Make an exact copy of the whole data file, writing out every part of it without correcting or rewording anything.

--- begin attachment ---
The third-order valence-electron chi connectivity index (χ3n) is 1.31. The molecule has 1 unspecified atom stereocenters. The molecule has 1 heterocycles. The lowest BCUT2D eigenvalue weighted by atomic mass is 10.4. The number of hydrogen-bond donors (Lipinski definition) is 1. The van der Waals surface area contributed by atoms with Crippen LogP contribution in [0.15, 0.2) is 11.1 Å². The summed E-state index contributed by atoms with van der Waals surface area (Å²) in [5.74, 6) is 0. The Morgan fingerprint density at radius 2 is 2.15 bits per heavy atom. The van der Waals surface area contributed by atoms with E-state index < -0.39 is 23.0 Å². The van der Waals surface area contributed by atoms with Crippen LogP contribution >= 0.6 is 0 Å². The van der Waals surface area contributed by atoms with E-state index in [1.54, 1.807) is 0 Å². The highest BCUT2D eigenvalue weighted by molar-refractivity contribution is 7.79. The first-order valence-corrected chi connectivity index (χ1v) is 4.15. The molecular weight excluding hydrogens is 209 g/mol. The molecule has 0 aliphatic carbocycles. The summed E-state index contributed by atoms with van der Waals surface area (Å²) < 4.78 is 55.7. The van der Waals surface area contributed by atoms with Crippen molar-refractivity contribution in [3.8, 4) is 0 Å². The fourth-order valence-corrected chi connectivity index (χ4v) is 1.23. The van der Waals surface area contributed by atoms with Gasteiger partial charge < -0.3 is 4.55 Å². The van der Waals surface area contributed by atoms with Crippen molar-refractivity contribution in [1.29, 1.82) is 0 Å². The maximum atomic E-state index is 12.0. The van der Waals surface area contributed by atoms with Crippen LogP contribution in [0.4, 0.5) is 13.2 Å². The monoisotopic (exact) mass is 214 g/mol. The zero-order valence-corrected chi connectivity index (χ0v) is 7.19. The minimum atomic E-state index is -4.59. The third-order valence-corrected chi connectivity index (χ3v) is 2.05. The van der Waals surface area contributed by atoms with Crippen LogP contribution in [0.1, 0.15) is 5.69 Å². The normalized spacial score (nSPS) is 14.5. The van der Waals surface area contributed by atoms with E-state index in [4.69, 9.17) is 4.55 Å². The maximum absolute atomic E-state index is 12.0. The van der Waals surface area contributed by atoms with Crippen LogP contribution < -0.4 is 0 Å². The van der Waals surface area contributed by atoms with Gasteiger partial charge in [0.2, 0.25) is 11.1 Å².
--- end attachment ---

The third-order valence-electron chi connectivity index (χ3n) is 1.31. The molecule has 1 unspecified atom stereocenters. The molecule has 1 heterocycles. The lowest BCUT2D eigenvalue weighted by atomic mass is 10.4. The number of hydrogen-bond donors (Lipinski definition) is 1. The van der Waals surface area contributed by atoms with Crippen LogP contribution in [0.15, 0.2) is 11.1 Å². The summed E-state index contributed by atoms with van der Waals surface area (Å²) in [5.74, 6) is 0. The Morgan fingerprint density at radius 2 is 2.15 bits per heavy atom. The van der Waals surface area contributed by atoms with E-state index < -0.39 is 23.0 Å². The van der Waals surface area contributed by atoms with Crippen LogP contribution >= 0.6 is 0 Å². The van der Waals surface area contributed by atoms with E-state index in [1.54, 1.807) is 0 Å². The highest BCUT2D eigenvalue weighted by molar-refractivity contribution is 7.79. The first-order valence-corrected chi connectivity index (χ1v) is 4.15. The molecular weight excluding hydrogens is 209 g/mol. The molecule has 0 aliphatic carbocycles. The summed E-state index contributed by atoms with van der Waals surface area (Å²) < 4.78 is 55.7. The van der Waals surface area contributed by atoms with Crippen molar-refractivity contribution in [3.8, 4) is 0 Å². The fourth-order valence-corrected chi connectivity index (χ4v) is 1.23. The van der Waals surface area contributed by atoms with Gasteiger partial charge < -0.3 is 4.55 Å². The van der Waals surface area contributed by atoms with Crippen molar-refractivity contribution in [1.29, 1.82) is 0 Å². The maximum atomic E-state index is 12.0. The van der Waals surface area contributed by atoms with Crippen LogP contribution in [0.4, 0.5) is 13.2 Å². The monoisotopic (exact) mass is 214 g/mol. The zero-order valence-corrected chi connectivity index (χ0v) is 7.19. The minimum atomic E-state index is -4.59. The third-order valence-corrected chi connectivity index (χ3v) is 2.05. The van der Waals surface area contributed by atoms with Crippen LogP contribution in [0.1, 0.15) is 5.69 Å². The normalized spacial score (nSPS) is 14.5. The van der Waals surface area contributed by atoms with E-state index in [4.69, 9.17) is 4.55 Å². The maximum absolute atomic E-state index is 12.0. The van der Waals surface area contributed by atoms with Crippen LogP contribution < -0.4 is 0 Å². The van der Waals surface area contributed by atoms with Gasteiger partial charge in [0.2, 0.25) is 11.1 Å².